In 1996, a few days after the elections in which he beat Prime Minister Shimon Peres against all odds, Prime Minister Benjamin Netanyahu summoned a senior Likud party member who was a close associate at the time. The man, who still holds a key public office these days, was convinced that Netanyahu wanted to consult with him about the tasks ahead, including the formation of a new government coalition and ministerial appointments. He was wrong. From now on, Netanyahu told the Likud stalwart, Army Chief Lt. Gen. Amnon Lipkin-Shahak is to be considered a political leftist. Netanyahu said he wanted Lipkin-Shahak dubbed a leftist whenever possible.
Lipkin-Shahak, the highly decorated commander of the Israel Defense Forces (IDF), was a popular military leader. The handsome, charismatic general, with the prestigious red paratrooper cap tucked under his epaulets, also came across well on television. The IDF was a highly respected state institution and its chief was guaranteed public adulation. With his keen senses, Netanyahu identified the political threat he posed well before it emerged. Three years later, Lipkin-Shahak, by then a civilian, established the Hamerkaz party (Center party) party along with Likud leavers Yitzhak Mordechai, Dan Meridor and Ronnie Milo. The party’s founding weakened the Likud and helped Labor party leader Ehud Barak, yet another former IDF chief, beat Netanyahu in the 1999 elections.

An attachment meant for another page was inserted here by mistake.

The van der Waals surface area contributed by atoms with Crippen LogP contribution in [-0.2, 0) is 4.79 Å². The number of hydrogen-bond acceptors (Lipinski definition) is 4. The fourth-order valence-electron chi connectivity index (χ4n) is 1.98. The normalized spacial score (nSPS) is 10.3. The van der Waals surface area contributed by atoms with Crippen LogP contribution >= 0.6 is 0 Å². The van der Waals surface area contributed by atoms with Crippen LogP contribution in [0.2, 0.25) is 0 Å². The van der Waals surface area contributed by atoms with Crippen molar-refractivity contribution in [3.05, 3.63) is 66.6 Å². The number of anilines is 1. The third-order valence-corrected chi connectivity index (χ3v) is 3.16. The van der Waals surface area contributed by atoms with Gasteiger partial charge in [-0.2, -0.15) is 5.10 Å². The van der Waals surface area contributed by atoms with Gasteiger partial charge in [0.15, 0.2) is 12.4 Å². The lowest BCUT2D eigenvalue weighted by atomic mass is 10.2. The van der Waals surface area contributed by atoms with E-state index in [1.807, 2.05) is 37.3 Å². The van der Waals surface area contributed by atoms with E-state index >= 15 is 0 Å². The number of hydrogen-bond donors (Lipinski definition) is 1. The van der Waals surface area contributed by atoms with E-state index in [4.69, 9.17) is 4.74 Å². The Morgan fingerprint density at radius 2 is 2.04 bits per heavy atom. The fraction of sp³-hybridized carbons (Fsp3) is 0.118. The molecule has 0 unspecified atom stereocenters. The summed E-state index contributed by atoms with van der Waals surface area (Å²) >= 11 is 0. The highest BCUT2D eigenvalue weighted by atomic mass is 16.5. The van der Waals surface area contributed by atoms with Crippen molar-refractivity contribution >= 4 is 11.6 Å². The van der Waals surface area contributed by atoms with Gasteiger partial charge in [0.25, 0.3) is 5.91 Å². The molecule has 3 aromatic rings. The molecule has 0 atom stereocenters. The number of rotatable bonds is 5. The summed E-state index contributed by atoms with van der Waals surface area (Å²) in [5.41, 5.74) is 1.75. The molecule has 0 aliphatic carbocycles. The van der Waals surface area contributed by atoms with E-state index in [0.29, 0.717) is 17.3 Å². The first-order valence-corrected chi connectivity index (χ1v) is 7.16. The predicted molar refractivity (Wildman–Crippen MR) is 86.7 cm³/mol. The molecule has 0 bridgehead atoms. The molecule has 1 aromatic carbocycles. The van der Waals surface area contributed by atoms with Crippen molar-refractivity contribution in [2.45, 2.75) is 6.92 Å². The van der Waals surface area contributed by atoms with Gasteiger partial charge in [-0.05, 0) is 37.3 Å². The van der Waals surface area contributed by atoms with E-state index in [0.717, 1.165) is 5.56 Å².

More than 20 years on, nothing has changed. Netanyahu continues to target serving generals and occasional other threats and label them “leftists.” This time, he has incumbent IDF Chief of Staff Lt. Gen. Aviv Kochavi, in his crosshairs. Kochavi, too, sports a red paratrooper beret and projects considerable charisma. His other sin is being a protege of Defense Minister Benny Gantz, also a retired IDF chief and currently a bitter political foe of the prime minister. These two former paratroopers, now ensconced in their respective offices at Defense Ministry headquarters in Tel Aviv, are looking on as Netanyahu runs the affairs of state almost single-handedly and keeps them out of the loop.
On Nov. 22, Netanyahu flew off to Saudi Arabia without informing them, without appointing a temporary replacement during his absence and without holding the type of consultations and discussions that precede such a historic move. His September 2019 decision to annex the Jordan Valley and West Bank settlements, which did not work out in the end, was made without holding a professional discussion on the potential implications of such a far-reaching move with the heads of Israel’s security agencies. This prompted a particularly furious conference call by leaders of the security agencies to Netanyahu, just minutes before he was about to announce a historic annexation.
Netanyahu also apparently gave a greenlight for the US sale of F-35 stealth fighters to the United Arab Emirates on the eve of signing a normalization agreement with them in September — without holding a single discussion with his defense chiefs on the matter. He did not tell them about it in advance and even denied the leak of the proposed deal and his intention to abandon Israel’s traditional opposition to the arming of Arab Middle Eastern states. By the time the heads of the various security agencies found out that Netanyahu had approved the F-35 sale with a wink and a nudge it was too late.